A monkey scratching himself

Artist: Attributed to Mori Sosen (1747-1821)
Historical period(s)
19th or 20th century
Ink and color on silk
H x W (overall): 104.4 x 38.5 cm (41 1/8 x 15 3/16 in)
Credit Line
Gift of Charles Lang Freer
Freer Gallery of Art Collection
Accession Number
On View Location
Currently not on view

Hanging scroll

Japan, kakemono, monkey

To 1904
Michael Tomkinson (1841-1921), Kidderminster, England, to 1904 [1]

From 1904 to 1919
Charles Lang Freer (1854-1919), purchased from Michael Tomkinson in 1904 [2]

From 1920
Freer Gallery of Art, gift of Charles Lang Freer in 1920 [3]


[1] See Original Kakemono Reserved List, T. 133, pg. 31, Freer Gallery of Art and Arthur M. Sackler Gallery Archives.

[2] See note 1.

[3] The original deed of Charles Lang Freer's gift was signed in 1906. The collection was received in 1920 upon the completion of the Freer Gallery.

Previous Owner(s) and Custodian(s)

Michael Tomkinson (C.L. Freer source) 1841-1921
Charles Lang Freer 1854-1919


Signed on the lower left "Sosen (Ancestor-Immortal)" and followed by an oval relief seal "Shusho (or Morikata)," the painting has been attributed to Mori Sosen, an artist of the late Edo period who is best known for his monkey paintings. In this scroll, a single monkey and a cluster of plants are painted against a neutral background. The monkey squats on the ground, and picks fleas. However, the typical Sosen subject is not imbued with the lively form of the wild creatures that is characteristic of representative works by this artist. Details such as the eyes of the monkey are rendered with deliberation but they do not focus on the animal's hands as they should to emphasize the concentrated attention of the itching monkey. Paintings of monkeys attributed to Sosen are numerous. Many of them, like this work, are of questionable authenticity. This painting may be a work of the 20th century.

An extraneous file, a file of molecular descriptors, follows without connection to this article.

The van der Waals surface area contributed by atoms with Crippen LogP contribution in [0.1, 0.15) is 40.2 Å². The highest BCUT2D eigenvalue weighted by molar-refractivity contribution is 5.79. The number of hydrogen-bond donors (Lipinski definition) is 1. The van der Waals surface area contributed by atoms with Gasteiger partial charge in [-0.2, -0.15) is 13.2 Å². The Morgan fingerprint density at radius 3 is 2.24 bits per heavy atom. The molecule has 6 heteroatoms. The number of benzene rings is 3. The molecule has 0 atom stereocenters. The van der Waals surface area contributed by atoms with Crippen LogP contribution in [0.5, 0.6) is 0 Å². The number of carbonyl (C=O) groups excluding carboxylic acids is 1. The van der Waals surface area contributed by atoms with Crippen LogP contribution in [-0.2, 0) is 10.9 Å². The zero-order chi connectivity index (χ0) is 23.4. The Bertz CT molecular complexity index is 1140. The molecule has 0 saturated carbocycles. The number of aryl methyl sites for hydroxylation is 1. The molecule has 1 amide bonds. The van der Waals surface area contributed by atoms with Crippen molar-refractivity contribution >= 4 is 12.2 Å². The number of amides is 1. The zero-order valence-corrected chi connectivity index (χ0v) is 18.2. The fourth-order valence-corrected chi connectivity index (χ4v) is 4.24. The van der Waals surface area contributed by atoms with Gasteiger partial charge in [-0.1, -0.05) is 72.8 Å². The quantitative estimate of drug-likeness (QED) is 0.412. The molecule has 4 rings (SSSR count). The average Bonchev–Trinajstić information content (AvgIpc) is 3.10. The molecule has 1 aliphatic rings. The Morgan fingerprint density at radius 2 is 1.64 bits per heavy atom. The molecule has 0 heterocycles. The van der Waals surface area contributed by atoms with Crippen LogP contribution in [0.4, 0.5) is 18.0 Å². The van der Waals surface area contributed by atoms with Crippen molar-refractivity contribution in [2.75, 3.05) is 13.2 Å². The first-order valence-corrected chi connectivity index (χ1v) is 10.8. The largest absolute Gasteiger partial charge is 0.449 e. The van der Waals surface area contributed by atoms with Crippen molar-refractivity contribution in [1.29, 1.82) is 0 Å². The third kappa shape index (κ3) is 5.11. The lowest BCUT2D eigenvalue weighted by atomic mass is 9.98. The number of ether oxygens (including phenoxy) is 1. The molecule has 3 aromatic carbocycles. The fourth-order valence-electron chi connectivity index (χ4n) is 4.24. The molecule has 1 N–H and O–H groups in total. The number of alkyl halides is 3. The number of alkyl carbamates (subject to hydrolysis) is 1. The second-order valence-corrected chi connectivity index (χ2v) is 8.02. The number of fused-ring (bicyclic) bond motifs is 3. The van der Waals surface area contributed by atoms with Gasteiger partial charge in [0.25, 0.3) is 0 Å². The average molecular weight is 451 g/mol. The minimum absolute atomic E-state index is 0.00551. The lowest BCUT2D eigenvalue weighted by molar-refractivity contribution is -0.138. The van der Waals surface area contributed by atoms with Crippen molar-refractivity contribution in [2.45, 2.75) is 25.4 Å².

Collection Area(s)
Japanese Art
Web Resources
Whistler's Neighborhood
Google Cultural Institute
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